Powder process for a wide range of applications
With additive manufacturing, prototypes, components, and products can be economically manufactured now – in low numbers of pieces and even batches of 1. In the powder process, which is sometimes called the powder bed process, the printing or assembly space is a type of vat. Inside it, powder is applied layer by layer and solidified with a binding agent or by raising the temperature. There are basically two main processes: selective laser sintering (SLS) and electron beam melting or electron beam additive manufacturing (EBM or EBAM).
In laser sintering, the printing material is melted with a high-performance laser in a protective atmosphere. In electron beam melting, an electron beam ensures that the powder is melted in the vacuum. Printing in a vacuum offers the advantage of preventing oxygen inclusions in the printed product. The process is ideal for printing metals with an extremely high melting point: titanium at 1,668 °C and platinum at 1,768 °C, for example. The powder process is preferred for the creation of complex products such as those with complicated structures, protrusions, and hollow spaces. The non-solidified residual powder that can be removed and recycled downstream acts as an effective supporting structure during the printing process. Typical applications for products printed with the powder process range from toolmaking and mechanical engineering to plant engineering, and the aviation, aerospace and automotive industries to medical and dental technology.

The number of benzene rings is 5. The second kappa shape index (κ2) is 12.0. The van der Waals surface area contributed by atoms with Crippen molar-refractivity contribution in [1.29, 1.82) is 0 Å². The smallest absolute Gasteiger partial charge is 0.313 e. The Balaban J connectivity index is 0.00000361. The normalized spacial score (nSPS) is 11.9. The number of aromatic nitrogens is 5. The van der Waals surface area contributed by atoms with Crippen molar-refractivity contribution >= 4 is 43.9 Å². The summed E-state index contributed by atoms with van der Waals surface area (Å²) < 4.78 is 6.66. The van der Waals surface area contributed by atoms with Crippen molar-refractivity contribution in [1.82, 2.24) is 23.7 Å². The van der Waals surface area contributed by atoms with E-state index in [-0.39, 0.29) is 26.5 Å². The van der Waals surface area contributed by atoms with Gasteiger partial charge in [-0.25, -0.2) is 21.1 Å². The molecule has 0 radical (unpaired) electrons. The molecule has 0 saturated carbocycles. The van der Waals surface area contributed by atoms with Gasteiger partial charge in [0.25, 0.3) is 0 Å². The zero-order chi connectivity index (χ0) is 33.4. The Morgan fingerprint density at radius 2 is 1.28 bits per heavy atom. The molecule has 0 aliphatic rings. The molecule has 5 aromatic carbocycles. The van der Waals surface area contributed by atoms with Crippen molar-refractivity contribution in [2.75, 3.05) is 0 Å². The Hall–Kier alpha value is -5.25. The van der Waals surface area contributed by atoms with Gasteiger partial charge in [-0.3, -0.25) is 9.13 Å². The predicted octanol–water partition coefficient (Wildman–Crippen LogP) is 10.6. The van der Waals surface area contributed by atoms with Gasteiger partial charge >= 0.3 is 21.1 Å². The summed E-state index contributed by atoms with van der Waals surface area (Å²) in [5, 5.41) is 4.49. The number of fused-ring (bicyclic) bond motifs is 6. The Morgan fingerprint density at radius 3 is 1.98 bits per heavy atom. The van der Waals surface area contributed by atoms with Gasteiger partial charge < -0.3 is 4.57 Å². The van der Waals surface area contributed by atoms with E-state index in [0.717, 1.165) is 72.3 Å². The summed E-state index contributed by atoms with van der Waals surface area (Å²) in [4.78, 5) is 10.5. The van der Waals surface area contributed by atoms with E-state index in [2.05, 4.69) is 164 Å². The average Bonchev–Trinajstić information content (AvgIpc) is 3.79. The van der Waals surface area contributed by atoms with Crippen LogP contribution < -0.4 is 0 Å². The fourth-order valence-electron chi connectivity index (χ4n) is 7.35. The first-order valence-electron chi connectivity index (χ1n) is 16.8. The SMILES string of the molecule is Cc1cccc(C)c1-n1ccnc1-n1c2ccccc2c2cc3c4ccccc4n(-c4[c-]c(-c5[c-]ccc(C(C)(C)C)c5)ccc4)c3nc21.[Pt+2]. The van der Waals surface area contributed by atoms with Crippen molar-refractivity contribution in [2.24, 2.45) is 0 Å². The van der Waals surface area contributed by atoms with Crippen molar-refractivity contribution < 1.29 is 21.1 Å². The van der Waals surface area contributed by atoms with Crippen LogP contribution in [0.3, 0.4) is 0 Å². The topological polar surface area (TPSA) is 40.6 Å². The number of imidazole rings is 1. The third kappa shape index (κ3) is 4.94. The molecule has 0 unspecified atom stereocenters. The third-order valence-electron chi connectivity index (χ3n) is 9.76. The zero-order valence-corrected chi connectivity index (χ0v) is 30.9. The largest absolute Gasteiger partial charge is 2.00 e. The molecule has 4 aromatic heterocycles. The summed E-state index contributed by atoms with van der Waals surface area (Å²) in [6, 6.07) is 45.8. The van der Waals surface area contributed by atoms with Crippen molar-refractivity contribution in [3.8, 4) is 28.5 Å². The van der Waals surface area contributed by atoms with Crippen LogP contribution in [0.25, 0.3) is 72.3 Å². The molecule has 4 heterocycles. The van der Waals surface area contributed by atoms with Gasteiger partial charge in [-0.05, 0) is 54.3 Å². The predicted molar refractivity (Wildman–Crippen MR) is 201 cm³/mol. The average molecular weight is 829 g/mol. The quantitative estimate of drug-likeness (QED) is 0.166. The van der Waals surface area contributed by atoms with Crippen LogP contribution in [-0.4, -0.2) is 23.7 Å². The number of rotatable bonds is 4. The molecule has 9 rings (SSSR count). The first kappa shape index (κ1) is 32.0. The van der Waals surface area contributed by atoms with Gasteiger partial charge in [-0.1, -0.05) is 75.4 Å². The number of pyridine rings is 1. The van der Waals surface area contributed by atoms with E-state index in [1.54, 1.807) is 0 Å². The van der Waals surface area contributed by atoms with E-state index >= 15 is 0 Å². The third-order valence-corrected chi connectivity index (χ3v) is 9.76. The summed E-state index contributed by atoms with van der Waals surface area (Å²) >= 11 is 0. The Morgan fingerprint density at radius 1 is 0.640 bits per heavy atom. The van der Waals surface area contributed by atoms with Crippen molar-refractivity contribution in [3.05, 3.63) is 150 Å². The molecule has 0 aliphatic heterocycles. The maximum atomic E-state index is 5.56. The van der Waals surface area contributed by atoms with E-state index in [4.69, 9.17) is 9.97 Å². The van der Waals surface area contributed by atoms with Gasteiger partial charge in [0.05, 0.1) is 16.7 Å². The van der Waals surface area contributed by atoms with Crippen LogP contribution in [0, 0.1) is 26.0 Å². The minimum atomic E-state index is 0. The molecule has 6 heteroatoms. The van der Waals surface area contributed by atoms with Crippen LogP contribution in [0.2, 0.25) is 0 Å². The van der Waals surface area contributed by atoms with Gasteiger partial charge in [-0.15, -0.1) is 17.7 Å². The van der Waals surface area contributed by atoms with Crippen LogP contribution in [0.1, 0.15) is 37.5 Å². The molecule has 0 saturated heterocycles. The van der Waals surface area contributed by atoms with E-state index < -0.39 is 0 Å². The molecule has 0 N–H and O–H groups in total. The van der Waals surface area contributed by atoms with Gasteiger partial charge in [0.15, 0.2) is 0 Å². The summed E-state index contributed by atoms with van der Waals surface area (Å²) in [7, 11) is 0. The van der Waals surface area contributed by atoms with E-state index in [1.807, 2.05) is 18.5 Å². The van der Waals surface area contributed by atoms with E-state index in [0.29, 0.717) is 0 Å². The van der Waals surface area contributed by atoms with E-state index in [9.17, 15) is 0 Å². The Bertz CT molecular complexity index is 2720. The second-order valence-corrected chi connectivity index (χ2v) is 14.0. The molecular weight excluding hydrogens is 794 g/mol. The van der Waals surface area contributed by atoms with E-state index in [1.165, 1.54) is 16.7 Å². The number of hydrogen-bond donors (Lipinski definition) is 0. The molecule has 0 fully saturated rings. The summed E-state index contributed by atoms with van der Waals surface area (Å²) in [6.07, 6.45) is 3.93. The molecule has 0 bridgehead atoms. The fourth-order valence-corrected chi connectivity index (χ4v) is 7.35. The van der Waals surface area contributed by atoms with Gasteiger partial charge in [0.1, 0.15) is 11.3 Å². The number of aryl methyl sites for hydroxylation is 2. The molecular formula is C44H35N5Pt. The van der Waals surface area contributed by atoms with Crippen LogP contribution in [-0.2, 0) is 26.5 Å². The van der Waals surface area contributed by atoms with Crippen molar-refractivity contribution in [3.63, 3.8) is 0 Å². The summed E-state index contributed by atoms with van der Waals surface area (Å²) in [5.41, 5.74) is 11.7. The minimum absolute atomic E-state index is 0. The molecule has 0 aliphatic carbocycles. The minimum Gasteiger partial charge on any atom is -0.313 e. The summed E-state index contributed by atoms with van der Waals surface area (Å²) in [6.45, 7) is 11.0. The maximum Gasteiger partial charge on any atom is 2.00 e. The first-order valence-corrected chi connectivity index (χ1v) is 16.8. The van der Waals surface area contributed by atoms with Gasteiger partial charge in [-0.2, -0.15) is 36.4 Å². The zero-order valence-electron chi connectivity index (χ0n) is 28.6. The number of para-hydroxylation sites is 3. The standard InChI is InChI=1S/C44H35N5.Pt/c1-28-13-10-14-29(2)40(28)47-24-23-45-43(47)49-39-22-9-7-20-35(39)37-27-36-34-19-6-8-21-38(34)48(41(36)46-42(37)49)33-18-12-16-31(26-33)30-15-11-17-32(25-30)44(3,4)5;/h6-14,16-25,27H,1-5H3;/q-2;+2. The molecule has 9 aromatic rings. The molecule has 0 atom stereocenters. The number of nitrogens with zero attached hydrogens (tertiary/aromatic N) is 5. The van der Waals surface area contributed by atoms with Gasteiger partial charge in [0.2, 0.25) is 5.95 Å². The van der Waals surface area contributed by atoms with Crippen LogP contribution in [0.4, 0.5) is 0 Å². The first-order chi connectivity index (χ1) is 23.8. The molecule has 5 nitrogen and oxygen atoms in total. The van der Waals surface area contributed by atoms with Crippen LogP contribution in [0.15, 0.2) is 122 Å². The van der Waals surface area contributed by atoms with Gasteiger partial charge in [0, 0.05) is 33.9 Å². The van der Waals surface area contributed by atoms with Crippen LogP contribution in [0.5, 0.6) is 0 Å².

Problem: Printing powder that is too moist
Printing powders always struggle with the fact that they are hydrophilic; in other words, they absorb moisture easily. In addition, the tanks in which dried printing powder is stored are often made of plastic and are typically not impermeable. That means that over time, the printing powder’s moisture content inevitably rises. Different powder qualities could be present in two containers from the same manufacturer, despite the fact that the original material was identical. Moist printing powder can lead to brittleness, cracks, zebra stripes, poor component surfaces, and inhomogeneity of the printed products. Such results are particularly a nuisance when printing products that require maximum strength and consistently high quality. These include special-purpose tools, mechanical engineering components or dental products that are frequently made with expensive powder materials such as titanium and platinum alloys. Aside from the type of powder material, the powder’s degree of dryness is a key factor in the quality of the results yielded by additive manufacturing processes. The drier the powder, the better its flowability and laser sintering ability, which in turn have a positive effect on the printed result.
Vacuum driers ensure that powder is evenly dried
Vacuum driers are a product innovation. For drying high-quality materials such as metal powders, a vacuum drying process and low temperatures are ideal. The vacuum drying process involves drying the powder at low temperatures and pressures to evaporate (sublimate) the water bonded to it. High-performance vacuum driers dry the powder to a residual moisture level of only 1 ppm.